We haven’t watched TV this whole time! My daughter, a first grader, has been reading books like The Little Princess and Judy Moody, and The Rainbow Magic fairy series. She always has a book with her, on the long tram ride to school, and on vacations. One day when I dropped her off at school, she cried and didn’t want to go. Minutes later, she told me she just wanted to go home with me and read her book. We have to tell her every night, “Just one more chapter, then go to bed please.” The lack of a TV with English language stations, has been enlightening for all of us. My son, a third grader, has found his passion with writing. He is currently writing on three blogs! While Maggie is reading in the bunk below him, Riley is often writing in his journal. Lesson learned: The TV doesn’t have to be on all the time. Hopefully, we won’t get back into bad habits with the television on all the time.
My German friend, Mona, and I had coffee one morning together. I like to talk to Mona, because she is one of the few non-American friends I have here. Mona told me all about her schooling, and the educational schooling here in Germany. By the end of the fourth grade, German students are placed in one of three programs: The Hauptschule (the lowest program), the Realschule (the middle program), and the Gymnastium, which is the highest program. Only those that are placed in the Gymnasium are able to study at universities and colleges directly from high school. It is only through the Gymnasium program that one earns a high school diploma.
Mona was placed in the middle program, and it saddens her that she never attended college. After completing the Realschule/middle program, she still hadn’t received her high school diploma, and was not able to go to college. It was after completing the Realschule/ middle program, that she was finally granted to study in the Gymnasium program. While working and in the Gymnasium program part-time, she finally was able to receive her high school diploma at the age of 22. But by that time, she was offered a job as a manager in a retail store and made the decision to enter the workforce instead of continuing her studies and entering college.
Attending college, for Mona, was not an easy path, like it may be for us in the U.S, where we graduate from high school, and college is the next natural step. Mona’s daughter, Mali, attends the International School with my own kids. Dresden International School does not follow Germany’s educational practices, so I find that many German children are part of the international experience, more so because many German families are not in favor of the current system. Can you imagine, at the end of fourth grade, it being determined that you are not college material? Although students can be moved from the middle program to the high program while in high school, Mona explains to me that it’s often hard to do. Parents need to be vocal. Lesson learned: Wow! We can make our own choices if we want to go to college and be whatever we want to be! Talking to Mona makes me feel very lucky. I was a late bloomer, and always had trouble in my elementary years as a student. I never would have been given college as a choice, if I lived in Germany as a ten year old. This fact saddens me. As an educator, it makes me feel proud that I never give up on my students.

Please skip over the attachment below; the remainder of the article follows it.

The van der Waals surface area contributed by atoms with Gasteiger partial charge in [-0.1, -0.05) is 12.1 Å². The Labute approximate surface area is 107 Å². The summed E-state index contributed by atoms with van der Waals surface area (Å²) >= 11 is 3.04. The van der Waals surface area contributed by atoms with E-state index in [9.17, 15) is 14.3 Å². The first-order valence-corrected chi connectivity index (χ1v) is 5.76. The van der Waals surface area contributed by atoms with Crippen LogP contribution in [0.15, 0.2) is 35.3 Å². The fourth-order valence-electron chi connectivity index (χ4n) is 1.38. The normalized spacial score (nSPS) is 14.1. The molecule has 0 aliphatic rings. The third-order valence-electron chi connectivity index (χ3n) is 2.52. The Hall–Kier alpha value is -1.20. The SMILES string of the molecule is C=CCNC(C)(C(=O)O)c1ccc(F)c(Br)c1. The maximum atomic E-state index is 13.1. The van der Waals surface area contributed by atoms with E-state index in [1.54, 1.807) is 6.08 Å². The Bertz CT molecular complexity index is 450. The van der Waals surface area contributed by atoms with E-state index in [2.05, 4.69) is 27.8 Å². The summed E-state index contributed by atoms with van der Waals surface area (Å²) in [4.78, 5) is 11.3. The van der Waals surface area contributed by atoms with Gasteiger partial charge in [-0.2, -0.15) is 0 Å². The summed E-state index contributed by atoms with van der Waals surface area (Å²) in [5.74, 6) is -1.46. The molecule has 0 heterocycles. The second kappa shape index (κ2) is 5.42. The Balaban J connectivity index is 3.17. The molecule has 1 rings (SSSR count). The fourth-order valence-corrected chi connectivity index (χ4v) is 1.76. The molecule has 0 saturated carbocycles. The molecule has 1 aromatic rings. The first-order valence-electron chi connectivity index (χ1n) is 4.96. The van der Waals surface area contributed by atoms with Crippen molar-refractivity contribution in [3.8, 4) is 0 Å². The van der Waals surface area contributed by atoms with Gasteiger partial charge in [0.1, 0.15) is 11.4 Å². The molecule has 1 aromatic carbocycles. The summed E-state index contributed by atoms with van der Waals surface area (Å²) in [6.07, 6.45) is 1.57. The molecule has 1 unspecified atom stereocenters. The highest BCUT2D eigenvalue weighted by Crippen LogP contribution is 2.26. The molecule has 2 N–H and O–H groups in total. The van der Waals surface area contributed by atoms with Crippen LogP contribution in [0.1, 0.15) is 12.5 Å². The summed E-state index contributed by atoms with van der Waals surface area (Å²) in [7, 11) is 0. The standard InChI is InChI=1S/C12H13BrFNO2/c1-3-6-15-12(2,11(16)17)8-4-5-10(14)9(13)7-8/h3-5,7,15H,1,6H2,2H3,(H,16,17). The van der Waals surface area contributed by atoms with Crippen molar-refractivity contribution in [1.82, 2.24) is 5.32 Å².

This year, I’ve gained a new independence and self-confidence. I’ve been forced to adapt to a new country and culture, in a city where not many people speak English. I have survived grocery stores, ordering food at restaurants, going to doctors, and even a hospital visit. I’ve learned to get around the city without a car, using trains, trams and buses. With my husband busy at work and finding he couldn’t take as much vacation time off, I decided to take the kids, alone, to Vienna and Paris. I have found a new sort of independence. Lesson learned: I can do anything I set my mind to. I am now a risk-taker.
Some things about Europe I will not miss. Paying for bathrooms, the lack of ice in soft drinks, no refills on drinks in restaurants, visits to doctors and not understanding German and not being able to read environmental print. All minor things, but I will never take what I have learned for granted once I’m back in the U.S. When we took trips to Singapore and London, it was such a relief not to be so worried about the communication gap.
When I move back to upstate New York, I will miss the sausages, the narrow cobblestone streets, all the traveling. I will miss the simplicity, the relationships that I’ve developed here with friends, and beer gardens. I’m now wondering if I will have culture shock when I move back.
Stacey Walz has been writing about her year in Europe for Woman Around Town. To read her other stories, click on her byline.